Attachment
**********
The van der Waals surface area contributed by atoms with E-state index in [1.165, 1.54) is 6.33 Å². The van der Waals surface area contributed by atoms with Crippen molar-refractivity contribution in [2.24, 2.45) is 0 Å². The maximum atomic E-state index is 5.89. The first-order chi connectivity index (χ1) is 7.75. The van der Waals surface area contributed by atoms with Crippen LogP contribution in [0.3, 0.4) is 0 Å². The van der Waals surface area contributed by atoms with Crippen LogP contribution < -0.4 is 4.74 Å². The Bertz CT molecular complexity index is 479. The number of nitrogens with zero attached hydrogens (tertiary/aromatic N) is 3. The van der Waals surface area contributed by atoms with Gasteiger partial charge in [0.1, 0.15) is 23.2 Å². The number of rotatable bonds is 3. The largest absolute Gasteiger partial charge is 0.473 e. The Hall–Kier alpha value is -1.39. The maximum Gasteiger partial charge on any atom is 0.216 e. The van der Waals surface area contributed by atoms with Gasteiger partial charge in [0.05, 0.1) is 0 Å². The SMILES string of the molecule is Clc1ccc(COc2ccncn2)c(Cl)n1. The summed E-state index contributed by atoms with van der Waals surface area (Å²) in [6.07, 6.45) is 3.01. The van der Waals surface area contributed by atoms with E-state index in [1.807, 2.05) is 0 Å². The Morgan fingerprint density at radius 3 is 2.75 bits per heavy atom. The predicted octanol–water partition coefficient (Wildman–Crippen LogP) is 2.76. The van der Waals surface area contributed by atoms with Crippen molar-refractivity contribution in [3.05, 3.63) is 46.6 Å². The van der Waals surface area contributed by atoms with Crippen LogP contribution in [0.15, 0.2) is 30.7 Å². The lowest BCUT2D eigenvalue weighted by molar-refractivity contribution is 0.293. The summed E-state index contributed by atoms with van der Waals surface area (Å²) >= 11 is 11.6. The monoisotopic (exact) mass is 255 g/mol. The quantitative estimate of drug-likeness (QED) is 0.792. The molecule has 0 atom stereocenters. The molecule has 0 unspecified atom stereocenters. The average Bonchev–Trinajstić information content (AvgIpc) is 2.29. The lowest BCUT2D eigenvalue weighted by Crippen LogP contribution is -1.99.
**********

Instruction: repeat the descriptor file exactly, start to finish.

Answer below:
The van der Waals surface area contributed by atoms with E-state index in [1.165, 1.54) is 6.33 Å². The van der Waals surface area contributed by atoms with Crippen molar-refractivity contribution in [2.24, 2.45) is 0 Å². The maximum atomic E-state index is 5.89. The first-order chi connectivity index (χ1) is 7.75. The van der Waals surface area contributed by atoms with Crippen LogP contribution in [0.3, 0.4) is 0 Å². The van der Waals surface area contributed by atoms with Crippen LogP contribution < -0.4 is 4.74 Å². The Bertz CT molecular complexity index is 479. The number of nitrogens with zero attached hydrogens (tertiary/aromatic N) is 3. The van der Waals surface area contributed by atoms with Gasteiger partial charge in [0.1, 0.15) is 23.2 Å². The number of rotatable bonds is 3. The largest absolute Gasteiger partial charge is 0.473 e. The Hall–Kier alpha value is -1.39. The maximum Gasteiger partial charge on any atom is 0.216 e. The van der Waals surface area contributed by atoms with Gasteiger partial charge in [0.05, 0.1) is 0 Å². The SMILES string of the molecule is Clc1ccc(COc2ccncn2)c(Cl)n1. The summed E-state index contributed by atoms with van der Waals surface area (Å²) in [6.07, 6.45) is 3.01. The van der Waals surface area contributed by atoms with E-state index in [1.807, 2.05) is 0 Å². The Morgan fingerprint density at radius 3 is 2.75 bits per heavy atom. The predicted octanol–water partition coefficient (Wildman–Crippen LogP) is 2.76. The van der Waals surface area contributed by atoms with Crippen molar-refractivity contribution in [3.05, 3.63) is 46.6 Å². The van der Waals surface area contributed by atoms with Crippen LogP contribution in [0.15, 0.2) is 30.7 Å². The lowest BCUT2D eigenvalue weighted by molar-refractivity contribution is 0.293. The summed E-state index contributed by atoms with van der Waals surface area (Å²) >= 11 is 11.6. The monoisotopic (exact) mass is 255 g/mol. The quantitative estimate of drug-likeness (QED) is 0.792. The molecule has 0 atom stereocenters. The molecule has 0 unspecified atom stereocenters. The average Bonchev–Trinajstić information content (AvgIpc) is 2.29. The lowest BCUT2D eigenvalue weighted by Crippen LogP contribution is -1.99.